GOD Save The Queen should be played more frequently by the BBC and other public broadcasters, ministers have said.

UK Culture Minister Chris Philp told MPs the “more we hear the national anthem sung, frankly, the better” in response to a suggestion from a Tory colleague for the BBC to play it at the end of its programming for the day.

Andrew Rosindell (Romford) told the House of Commons: “I know the minister will agree that the singing of the national anthem is something that provides great sense of unity and pride in our nation.

“So in this year of the Queen’s Platinum Jubilee, will the minister take steps to encourage public broadcasters to play the national anthem and ensure the BBC restores it at the end of the day’s programming before it switches to News 24?”

Culture Secretary Nadine Dorries could be heard saying “fantastic” while her frontbench colleague Philp added: “We fully support the signing of the national anthem, Her Majesty the Queen and other expressions of patriotism – including the flying of the Union Jack.

“The more that we hear the national anthem sung, frankly, the better. Organisations like schools are free to promote it and the more we can do in this area the better it’ll be.”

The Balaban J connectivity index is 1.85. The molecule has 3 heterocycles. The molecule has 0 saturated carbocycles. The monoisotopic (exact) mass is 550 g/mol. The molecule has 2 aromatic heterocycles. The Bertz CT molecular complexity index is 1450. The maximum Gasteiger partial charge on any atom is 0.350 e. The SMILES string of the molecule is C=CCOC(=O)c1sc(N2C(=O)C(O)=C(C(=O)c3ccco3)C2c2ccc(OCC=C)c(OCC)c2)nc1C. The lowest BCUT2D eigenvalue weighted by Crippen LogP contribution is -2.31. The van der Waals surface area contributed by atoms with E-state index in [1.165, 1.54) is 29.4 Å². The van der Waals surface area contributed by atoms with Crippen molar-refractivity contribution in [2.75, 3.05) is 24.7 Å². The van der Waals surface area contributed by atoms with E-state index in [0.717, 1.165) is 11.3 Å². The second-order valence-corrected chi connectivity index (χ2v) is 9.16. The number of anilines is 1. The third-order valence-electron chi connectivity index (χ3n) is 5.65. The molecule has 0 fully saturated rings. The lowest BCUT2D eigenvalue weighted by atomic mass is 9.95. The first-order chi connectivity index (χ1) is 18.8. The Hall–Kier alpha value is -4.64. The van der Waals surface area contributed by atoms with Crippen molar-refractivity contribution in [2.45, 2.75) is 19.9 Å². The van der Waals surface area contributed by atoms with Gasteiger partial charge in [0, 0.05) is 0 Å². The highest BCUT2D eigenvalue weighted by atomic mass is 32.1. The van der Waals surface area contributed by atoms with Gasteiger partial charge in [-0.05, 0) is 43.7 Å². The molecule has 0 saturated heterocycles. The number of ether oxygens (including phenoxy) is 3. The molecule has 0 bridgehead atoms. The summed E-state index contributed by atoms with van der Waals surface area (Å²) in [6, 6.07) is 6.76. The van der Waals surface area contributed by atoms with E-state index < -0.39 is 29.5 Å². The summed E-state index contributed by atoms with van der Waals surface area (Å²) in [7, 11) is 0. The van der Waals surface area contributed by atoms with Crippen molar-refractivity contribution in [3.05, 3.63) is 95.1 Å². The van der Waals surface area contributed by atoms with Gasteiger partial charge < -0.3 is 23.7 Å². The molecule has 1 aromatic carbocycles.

Elsewhere in the questions session, Conservative former minister Sir Christopher Chope urged the UK Government to remove the power of the BBC to enforce sanctions against over-75s who have not paid the TV licence fee.

The MP for Christchurch said: “Do we trust the BBC? Wouldn’t it be much better to remove the power of the BBC to enforce sanctions by the criminal law against those who are over 75, who are supporting a policy that the Government says it also supports?”

Dorries said the issue is “something which remains very much under review and on my desk”, adding: “The BBC has confirmed that no enforcement action has been taken, they recently began customer care visits to people over 75 who may need additional support in paying the TV licence.”

This article originally appeared in our sister title, The National in Scotland. 

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